The creation of reserve populations of the spoon-billed sandpiper

The creation of reserve populations of the spoon-billed sandpiper

The main objective of the project is to create stable breeding population of the spoon-billed sandpiper in captivity in order to possibly return the birds in the wild and reintroduce the species in the places of former breeding. Stages of the program include:

refinement of the technique of collection and transportation of eggs (breeding nestlings in Meinypil’gyno) – establishment of a 30-40 birds captive population in Slimbridge; 

refinement of the technique of breeding the species in captivity, the division of the captive population into 2-3 groups to improve its stability and genetic biodiversity;

possible additional collection of eggs in other areas of Chukotka to create the optimal genetic structure of the aviary population;

the beginning of reintroduction (return) of birds to Chukotka (not earlier than in 8-9 years after the start of the project).



Works on the creation of the reserve population of the spoon-billed sandpiper in Slimbridge (the UK) started in 2011 within the framework of the agreement with Wildfowl & Wetlands Trust – WWT. On the Russian side, the work is coordinated by BirdsRussia and supported by the Moscow zoo. The project coordinators are Baz Hughes from the English side and Elena Lappo from the Russiam side. Russian contributors to the project – P. S. Tomkovich, N. N. Yakushev, E. U. Loktionov – are assisted by annually invited volunteers. Active assistance is provided by the New Zealand travel company Heritage Expedition.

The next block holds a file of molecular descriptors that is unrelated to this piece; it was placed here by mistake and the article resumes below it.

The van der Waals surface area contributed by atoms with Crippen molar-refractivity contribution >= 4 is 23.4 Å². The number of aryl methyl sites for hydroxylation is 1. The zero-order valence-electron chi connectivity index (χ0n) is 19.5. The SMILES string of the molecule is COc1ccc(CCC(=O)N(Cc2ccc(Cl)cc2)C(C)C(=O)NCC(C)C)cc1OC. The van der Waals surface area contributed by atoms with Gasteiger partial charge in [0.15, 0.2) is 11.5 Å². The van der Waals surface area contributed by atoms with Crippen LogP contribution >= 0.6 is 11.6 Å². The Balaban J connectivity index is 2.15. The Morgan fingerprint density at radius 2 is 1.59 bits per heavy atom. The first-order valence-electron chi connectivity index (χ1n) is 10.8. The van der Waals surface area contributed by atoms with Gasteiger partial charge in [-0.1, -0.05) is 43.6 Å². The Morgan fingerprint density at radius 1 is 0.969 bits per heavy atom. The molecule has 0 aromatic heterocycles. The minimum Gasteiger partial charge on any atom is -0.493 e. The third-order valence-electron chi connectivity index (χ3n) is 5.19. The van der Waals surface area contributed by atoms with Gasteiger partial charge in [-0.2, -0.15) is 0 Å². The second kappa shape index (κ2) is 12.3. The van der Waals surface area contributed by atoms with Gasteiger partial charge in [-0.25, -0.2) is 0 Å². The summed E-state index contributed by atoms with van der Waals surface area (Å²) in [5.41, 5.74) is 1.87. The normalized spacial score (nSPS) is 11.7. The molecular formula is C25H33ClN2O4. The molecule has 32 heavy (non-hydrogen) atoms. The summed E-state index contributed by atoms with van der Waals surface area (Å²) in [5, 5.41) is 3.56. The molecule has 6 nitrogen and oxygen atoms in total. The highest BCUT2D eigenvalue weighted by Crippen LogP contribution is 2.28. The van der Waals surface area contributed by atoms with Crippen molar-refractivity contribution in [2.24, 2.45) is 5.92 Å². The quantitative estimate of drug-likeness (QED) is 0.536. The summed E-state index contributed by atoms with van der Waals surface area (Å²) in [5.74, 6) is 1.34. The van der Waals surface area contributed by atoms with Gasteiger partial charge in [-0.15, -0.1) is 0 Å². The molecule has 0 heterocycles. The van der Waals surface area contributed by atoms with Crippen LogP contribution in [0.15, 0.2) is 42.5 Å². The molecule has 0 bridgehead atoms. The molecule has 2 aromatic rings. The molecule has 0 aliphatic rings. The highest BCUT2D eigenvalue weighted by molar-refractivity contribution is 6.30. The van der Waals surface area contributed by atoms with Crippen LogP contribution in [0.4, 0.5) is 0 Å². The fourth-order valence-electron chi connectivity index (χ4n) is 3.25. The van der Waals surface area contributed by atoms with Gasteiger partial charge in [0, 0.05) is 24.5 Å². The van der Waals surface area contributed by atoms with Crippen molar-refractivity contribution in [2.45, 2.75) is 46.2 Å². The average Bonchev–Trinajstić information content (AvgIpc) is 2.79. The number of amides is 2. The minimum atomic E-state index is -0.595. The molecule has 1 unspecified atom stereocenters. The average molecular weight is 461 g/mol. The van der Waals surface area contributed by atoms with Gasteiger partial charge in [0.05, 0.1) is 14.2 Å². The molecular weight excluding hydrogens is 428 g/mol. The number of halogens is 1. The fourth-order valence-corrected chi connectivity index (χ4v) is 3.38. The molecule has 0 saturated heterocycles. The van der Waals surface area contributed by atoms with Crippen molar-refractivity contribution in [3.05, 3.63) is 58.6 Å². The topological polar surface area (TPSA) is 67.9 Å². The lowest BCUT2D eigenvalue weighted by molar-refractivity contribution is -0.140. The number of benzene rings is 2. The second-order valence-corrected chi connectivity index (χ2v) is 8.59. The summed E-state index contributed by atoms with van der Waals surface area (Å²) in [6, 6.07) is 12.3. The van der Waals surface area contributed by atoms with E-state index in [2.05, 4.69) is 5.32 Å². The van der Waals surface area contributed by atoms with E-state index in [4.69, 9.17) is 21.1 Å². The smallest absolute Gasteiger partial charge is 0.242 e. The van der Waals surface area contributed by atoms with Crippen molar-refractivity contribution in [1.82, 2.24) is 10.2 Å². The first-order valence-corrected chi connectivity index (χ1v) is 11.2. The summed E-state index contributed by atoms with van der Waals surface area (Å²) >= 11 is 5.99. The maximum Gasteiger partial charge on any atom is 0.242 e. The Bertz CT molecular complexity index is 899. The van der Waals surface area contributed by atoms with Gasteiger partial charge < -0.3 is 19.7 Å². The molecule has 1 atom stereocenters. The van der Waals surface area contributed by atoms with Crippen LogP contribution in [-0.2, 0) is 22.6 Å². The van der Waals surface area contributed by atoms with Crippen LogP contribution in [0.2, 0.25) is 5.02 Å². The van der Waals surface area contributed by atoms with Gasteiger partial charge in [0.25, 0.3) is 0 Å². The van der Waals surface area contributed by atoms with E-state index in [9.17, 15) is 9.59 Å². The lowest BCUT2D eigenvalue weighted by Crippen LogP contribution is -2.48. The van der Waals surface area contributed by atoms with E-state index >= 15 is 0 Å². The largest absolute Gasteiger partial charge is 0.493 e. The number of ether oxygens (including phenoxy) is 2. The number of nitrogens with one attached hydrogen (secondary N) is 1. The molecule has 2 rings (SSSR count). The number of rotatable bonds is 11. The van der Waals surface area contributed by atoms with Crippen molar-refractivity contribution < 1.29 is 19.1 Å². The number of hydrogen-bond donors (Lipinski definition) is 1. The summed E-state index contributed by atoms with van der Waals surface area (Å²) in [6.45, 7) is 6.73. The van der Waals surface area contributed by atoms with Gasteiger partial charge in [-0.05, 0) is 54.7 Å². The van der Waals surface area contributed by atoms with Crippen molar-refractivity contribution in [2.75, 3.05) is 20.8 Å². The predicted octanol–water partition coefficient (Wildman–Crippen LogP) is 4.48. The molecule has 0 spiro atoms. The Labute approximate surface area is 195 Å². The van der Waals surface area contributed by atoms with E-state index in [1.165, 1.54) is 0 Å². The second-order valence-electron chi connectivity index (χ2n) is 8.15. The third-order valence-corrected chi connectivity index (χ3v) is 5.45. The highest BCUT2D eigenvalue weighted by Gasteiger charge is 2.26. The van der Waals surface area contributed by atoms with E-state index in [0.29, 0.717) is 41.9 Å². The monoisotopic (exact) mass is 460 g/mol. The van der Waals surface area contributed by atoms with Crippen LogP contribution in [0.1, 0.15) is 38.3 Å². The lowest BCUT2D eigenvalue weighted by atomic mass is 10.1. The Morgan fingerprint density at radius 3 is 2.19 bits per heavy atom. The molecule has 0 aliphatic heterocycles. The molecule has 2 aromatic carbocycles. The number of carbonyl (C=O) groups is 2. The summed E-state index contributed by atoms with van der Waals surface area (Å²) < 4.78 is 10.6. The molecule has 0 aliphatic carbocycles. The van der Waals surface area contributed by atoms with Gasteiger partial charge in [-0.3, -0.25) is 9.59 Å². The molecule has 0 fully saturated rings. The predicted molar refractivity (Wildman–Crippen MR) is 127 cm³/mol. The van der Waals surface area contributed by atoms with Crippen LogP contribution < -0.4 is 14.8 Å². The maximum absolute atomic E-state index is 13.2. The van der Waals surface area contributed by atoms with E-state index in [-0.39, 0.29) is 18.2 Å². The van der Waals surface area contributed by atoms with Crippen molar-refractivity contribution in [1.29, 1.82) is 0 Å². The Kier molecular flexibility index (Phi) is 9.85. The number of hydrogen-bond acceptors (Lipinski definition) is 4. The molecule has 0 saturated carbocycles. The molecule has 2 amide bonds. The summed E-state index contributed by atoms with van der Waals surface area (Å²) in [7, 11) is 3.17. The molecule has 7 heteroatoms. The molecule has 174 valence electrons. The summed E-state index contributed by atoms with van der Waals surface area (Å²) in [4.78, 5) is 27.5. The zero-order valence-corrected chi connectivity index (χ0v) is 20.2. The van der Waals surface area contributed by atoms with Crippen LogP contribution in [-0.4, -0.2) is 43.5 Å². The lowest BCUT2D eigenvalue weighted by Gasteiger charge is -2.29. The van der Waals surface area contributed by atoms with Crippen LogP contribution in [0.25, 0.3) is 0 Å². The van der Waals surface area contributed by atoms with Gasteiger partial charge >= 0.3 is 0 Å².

The main results of the project:

  1. 40 eggs of the spoon-billed sandpiper were collected at the nesting sites in the last two years.
  2. In 2011, 14 nestlings were hatched, grown and shipped to the UK, and 20 eggs were shipped in 2012. Currently, the artificial population consists of 28 birds, one third of which are females.
  3. The techniques of removal and transportation of the spoon-billed sandpiper eggs as well as the technique of incubation and growing of nestlings were refined.
Read more on the website about the spoon-billed sandpiper:

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